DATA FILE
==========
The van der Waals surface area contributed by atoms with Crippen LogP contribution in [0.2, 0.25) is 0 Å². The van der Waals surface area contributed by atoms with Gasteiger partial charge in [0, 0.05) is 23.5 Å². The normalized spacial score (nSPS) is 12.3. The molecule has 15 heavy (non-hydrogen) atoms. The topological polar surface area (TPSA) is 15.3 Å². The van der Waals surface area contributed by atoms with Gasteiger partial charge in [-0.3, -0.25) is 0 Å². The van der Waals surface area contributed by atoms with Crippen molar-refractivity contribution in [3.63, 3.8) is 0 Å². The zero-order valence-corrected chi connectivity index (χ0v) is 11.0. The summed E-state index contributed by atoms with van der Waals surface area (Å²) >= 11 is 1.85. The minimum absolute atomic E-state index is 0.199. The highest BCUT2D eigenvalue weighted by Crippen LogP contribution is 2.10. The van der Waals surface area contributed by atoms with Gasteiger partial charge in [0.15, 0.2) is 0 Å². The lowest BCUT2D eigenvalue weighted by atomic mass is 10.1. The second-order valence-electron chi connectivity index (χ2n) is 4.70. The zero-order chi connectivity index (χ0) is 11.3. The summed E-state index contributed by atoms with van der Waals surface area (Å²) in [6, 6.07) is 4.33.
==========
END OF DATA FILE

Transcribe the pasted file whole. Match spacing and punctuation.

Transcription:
The van der Waals surface area contributed by atoms with Crippen LogP contribution in [0.2, 0.25) is 0 Å². The van der Waals surface area contributed by atoms with Gasteiger partial charge in [0, 0.05) is 23.5 Å². The normalized spacial score (nSPS) is 12.3. The molecule has 15 heavy (non-hydrogen) atoms. The topological polar surface area (TPSA) is 15.3 Å². The van der Waals surface area contributed by atoms with Gasteiger partial charge in [-0.3, -0.25) is 0 Å². The van der Waals surface area contributed by atoms with Crippen molar-refractivity contribution in [3.63, 3.8) is 0 Å². The zero-order valence-corrected chi connectivity index (χ0v) is 11.0. The summed E-state index contributed by atoms with van der Waals surface area (Å²) >= 11 is 1.85. The minimum absolute atomic E-state index is 0.199. The highest BCUT2D eigenvalue weighted by Crippen LogP contribution is 2.10. The van der Waals surface area contributed by atoms with Gasteiger partial charge in [0.15, 0.2) is 0 Å². The lowest BCUT2D eigenvalue weighted by atomic mass is 10.1. The second-order valence-electron chi connectivity index (χ2n) is 4.70. The zero-order chi connectivity index (χ0) is 11.3. The summed E-state index contributed by atoms with van der Waals surface area (Å²) in [6, 6.07) is 4.33.